A simulation model of the Kenya national economy and its use as a guide to economic policy
Masakhalia, Y. F. O.
Shah, M. M.
Slater, C. S.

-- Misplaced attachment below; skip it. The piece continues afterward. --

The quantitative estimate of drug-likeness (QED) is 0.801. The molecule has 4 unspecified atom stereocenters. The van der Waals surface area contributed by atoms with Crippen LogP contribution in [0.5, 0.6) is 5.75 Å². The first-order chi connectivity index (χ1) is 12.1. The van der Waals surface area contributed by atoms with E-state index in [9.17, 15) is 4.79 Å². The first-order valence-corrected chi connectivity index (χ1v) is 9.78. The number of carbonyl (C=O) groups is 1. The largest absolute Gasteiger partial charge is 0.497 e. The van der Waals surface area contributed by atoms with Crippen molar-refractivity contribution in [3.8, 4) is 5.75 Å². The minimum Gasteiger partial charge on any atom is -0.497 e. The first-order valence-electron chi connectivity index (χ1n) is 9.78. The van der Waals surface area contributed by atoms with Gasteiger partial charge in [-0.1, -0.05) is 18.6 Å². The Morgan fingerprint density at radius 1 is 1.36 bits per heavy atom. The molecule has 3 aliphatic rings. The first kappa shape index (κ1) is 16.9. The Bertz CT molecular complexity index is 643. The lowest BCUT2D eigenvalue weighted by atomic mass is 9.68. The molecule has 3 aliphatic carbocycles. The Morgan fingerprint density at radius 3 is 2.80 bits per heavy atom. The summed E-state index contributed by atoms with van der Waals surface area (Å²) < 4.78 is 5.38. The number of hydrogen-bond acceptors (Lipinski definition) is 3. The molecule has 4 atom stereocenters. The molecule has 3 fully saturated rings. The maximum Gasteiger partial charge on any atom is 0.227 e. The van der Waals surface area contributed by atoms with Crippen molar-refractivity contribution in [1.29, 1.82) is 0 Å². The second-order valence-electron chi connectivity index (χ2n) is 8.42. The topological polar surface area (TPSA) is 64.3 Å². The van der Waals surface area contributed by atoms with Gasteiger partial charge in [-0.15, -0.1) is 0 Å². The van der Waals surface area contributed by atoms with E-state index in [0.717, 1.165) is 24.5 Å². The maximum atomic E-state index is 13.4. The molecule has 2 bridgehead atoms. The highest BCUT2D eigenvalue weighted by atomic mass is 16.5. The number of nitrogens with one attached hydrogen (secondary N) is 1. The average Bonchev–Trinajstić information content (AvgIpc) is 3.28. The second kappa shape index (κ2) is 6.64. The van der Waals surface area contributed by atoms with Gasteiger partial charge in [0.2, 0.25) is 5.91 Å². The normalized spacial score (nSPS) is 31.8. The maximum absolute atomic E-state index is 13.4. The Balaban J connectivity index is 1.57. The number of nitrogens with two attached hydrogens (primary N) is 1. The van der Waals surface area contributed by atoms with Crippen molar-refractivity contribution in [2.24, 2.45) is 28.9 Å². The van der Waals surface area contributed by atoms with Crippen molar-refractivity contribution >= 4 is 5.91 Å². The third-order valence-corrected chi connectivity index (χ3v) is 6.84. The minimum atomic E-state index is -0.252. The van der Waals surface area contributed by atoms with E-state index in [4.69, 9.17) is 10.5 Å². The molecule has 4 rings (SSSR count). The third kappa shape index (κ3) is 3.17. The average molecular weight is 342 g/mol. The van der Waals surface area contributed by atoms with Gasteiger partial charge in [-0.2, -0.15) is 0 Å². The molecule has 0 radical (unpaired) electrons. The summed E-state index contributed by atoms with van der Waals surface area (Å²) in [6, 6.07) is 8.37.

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This paper describes a simulation model of the Kenya national economy. The aim is to present a novel way of identifying, discussing and analysing a fairly wide spectrum of development problems facing Kenya. The model consists of a nine-sector input/output production component linked to a consumption component composed of four rural and five urban income classes. One of the main features of this model is that it is demand driven. Thus, growth rates in the productive sectors are generated endogenously as a function of demand. The model also deals with questions of income distribution, rural-urban migration and inflation. An overview is presented of the Kenyan economic and planning environment and the development and applications of the Kenya Simulation Model (KENSIM). The structure as well as the computational sequences of the model are described. A more detailed description of the model, including the overall structure (as reported in Slater and Walsham 1975) the set of economic assumptions and equations, the fortran computer programme, and the details of the data sources are reported in a forthcoming book by Slater, Walsham and Shah(l977). The paper goes on to discuss the application of KENSIM as a forecasting tool and for the simulation of alternative policy options, giving the example of rural-urban migration. The scope for further application and development of KENSIM is wide, and some of the major areas of current interest are identified. Some lessons and experiences are also included concerning co-operation between decision-makers and 'model-builders', which is essential if simulation models are to be used effectively for development planning.